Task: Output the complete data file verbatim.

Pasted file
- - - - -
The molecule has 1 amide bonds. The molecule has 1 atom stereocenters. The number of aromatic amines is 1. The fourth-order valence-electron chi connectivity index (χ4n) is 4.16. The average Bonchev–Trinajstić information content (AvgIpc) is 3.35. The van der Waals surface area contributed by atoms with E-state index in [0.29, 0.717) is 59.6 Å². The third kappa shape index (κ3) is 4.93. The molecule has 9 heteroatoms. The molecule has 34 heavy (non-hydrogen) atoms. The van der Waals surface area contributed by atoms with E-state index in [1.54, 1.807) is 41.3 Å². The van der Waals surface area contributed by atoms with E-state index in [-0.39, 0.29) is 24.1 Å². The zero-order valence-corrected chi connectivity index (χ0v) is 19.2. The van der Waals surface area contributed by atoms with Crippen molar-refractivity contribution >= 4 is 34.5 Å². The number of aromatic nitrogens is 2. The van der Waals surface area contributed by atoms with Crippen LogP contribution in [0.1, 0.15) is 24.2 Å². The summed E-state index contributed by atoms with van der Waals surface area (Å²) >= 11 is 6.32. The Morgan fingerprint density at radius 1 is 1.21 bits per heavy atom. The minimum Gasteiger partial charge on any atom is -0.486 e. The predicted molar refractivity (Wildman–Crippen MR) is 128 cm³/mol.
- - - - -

The molecule has 1 amide bonds. The molecule has 1 atom stereocenters. The number of aromatic amines is 1. The fourth-order valence-electron chi connectivity index (χ4n) is 4.16. The average Bonchev–Trinajstić information content (AvgIpc) is 3.35. The van der Waals surface area contributed by atoms with E-state index in [0.29, 0.717) is 59.6 Å². The third kappa shape index (κ3) is 4.93. The molecule has 9 heteroatoms. The molecule has 34 heavy (non-hydrogen) atoms. The van der Waals surface area contributed by atoms with E-state index in [1.54, 1.807) is 41.3 Å². The van der Waals surface area contributed by atoms with E-state index in [-0.39, 0.29) is 24.1 Å². The zero-order valence-corrected chi connectivity index (χ0v) is 19.2. The van der Waals surface area contributed by atoms with Crippen molar-refractivity contribution >= 4 is 34.5 Å². The number of aromatic nitrogens is 2. The van der Waals surface area contributed by atoms with Crippen LogP contribution in [0.1, 0.15) is 24.2 Å². The summed E-state index contributed by atoms with van der Waals surface area (Å²) >= 11 is 6.32. The Morgan fingerprint density at radius 1 is 1.21 bits per heavy atom. The minimum Gasteiger partial charge on any atom is -0.486 e. The predicted molar refractivity (Wildman–Crippen MR) is 128 cm³/mol.